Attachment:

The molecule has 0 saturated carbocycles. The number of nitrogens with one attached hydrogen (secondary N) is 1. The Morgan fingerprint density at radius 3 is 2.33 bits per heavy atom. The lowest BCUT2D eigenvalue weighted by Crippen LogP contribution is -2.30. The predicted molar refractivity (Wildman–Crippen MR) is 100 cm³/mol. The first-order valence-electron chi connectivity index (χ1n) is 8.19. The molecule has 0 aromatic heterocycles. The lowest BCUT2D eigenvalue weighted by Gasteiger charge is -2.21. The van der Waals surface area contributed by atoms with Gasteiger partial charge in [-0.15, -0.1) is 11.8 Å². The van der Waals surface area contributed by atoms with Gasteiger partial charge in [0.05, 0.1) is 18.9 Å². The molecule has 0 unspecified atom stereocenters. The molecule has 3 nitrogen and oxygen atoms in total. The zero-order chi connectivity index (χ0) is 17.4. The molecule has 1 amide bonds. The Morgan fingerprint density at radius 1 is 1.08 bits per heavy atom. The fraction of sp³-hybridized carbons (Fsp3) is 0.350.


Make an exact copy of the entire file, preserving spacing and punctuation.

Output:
The molecule has 0 saturated carbocycles. The number of nitrogens with one attached hydrogen (secondary N) is 1. The Morgan fingerprint density at radius 3 is 2.33 bits per heavy atom. The lowest BCUT2D eigenvalue weighted by Crippen LogP contribution is -2.30. The predicted molar refractivity (Wildman–Crippen MR) is 100 cm³/mol. The first-order valence-electron chi connectivity index (χ1n) is 8.19. The molecule has 0 aromatic heterocycles. The lowest BCUT2D eigenvalue weighted by Gasteiger charge is -2.21. The van der Waals surface area contributed by atoms with Gasteiger partial charge in [-0.15, -0.1) is 11.8 Å². The van der Waals surface area contributed by atoms with Gasteiger partial charge in [0.05, 0.1) is 18.9 Å². The molecule has 0 unspecified atom stereocenters. The molecule has 3 nitrogen and oxygen atoms in total. The zero-order chi connectivity index (χ0) is 17.4. The molecule has 1 amide bonds. The Morgan fingerprint density at radius 1 is 1.08 bits per heavy atom. The fraction of sp³-hybridized carbons (Fsp3) is 0.350.